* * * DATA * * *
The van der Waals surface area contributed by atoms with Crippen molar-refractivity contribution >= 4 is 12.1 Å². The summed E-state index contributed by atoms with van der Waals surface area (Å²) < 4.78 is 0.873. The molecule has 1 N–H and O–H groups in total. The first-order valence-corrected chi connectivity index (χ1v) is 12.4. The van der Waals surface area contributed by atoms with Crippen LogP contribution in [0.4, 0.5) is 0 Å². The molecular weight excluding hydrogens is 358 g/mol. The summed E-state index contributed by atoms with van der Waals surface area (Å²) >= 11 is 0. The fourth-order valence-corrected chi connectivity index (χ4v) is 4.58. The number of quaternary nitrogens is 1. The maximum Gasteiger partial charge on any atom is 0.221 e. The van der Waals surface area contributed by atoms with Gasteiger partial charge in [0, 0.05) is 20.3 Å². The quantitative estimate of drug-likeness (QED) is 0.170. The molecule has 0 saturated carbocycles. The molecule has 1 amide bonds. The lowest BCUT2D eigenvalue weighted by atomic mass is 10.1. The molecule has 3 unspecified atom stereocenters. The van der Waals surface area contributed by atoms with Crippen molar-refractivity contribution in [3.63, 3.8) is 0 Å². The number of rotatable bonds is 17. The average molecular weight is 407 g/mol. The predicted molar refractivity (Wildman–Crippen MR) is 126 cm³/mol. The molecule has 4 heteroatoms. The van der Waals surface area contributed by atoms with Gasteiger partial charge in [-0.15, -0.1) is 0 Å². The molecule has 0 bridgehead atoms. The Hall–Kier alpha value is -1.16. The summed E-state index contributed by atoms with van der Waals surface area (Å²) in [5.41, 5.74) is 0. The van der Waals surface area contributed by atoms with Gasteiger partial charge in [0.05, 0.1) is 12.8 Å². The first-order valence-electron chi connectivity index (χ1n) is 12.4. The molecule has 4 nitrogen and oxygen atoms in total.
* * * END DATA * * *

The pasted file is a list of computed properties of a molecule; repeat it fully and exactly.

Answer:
The van der Waals surface area contributed by atoms with Crippen molar-refractivity contribution >= 4 is 12.1 Å². The summed E-state index contributed by atoms with van der Waals surface area (Å²) < 4.78 is 0.873. The molecule has 1 N–H and O–H groups in total. The first-order valence-corrected chi connectivity index (χ1v) is 12.4. The van der Waals surface area contributed by atoms with Crippen LogP contribution in [0.4, 0.5) is 0 Å². The molecular weight excluding hydrogens is 358 g/mol. The summed E-state index contributed by atoms with van der Waals surface area (Å²) >= 11 is 0. The fourth-order valence-corrected chi connectivity index (χ4v) is 4.58. The number of quaternary nitrogens is 1. The maximum Gasteiger partial charge on any atom is 0.221 e. The van der Waals surface area contributed by atoms with Gasteiger partial charge in [0, 0.05) is 20.3 Å². The quantitative estimate of drug-likeness (QED) is 0.170. The molecule has 0 saturated carbocycles. The molecule has 1 amide bonds. The lowest BCUT2D eigenvalue weighted by atomic mass is 10.1. The molecule has 3 unspecified atom stereocenters. The van der Waals surface area contributed by atoms with Crippen molar-refractivity contribution in [3.63, 3.8) is 0 Å². The number of rotatable bonds is 17. The average molecular weight is 407 g/mol. The predicted molar refractivity (Wildman–Crippen MR) is 126 cm³/mol. The molecule has 4 heteroatoms. The van der Waals surface area contributed by atoms with Gasteiger partial charge in [-0.15, -0.1) is 0 Å². The molecule has 0 bridgehead atoms. The Hall–Kier alpha value is -1.16. The summed E-state index contributed by atoms with van der Waals surface area (Å²) in [5.41, 5.74) is 0. The van der Waals surface area contributed by atoms with Gasteiger partial charge in [0.05, 0.1) is 12.8 Å². The first-order valence-electron chi connectivity index (χ1n) is 12.4. The molecule has 4 nitrogen and oxygen atoms in total.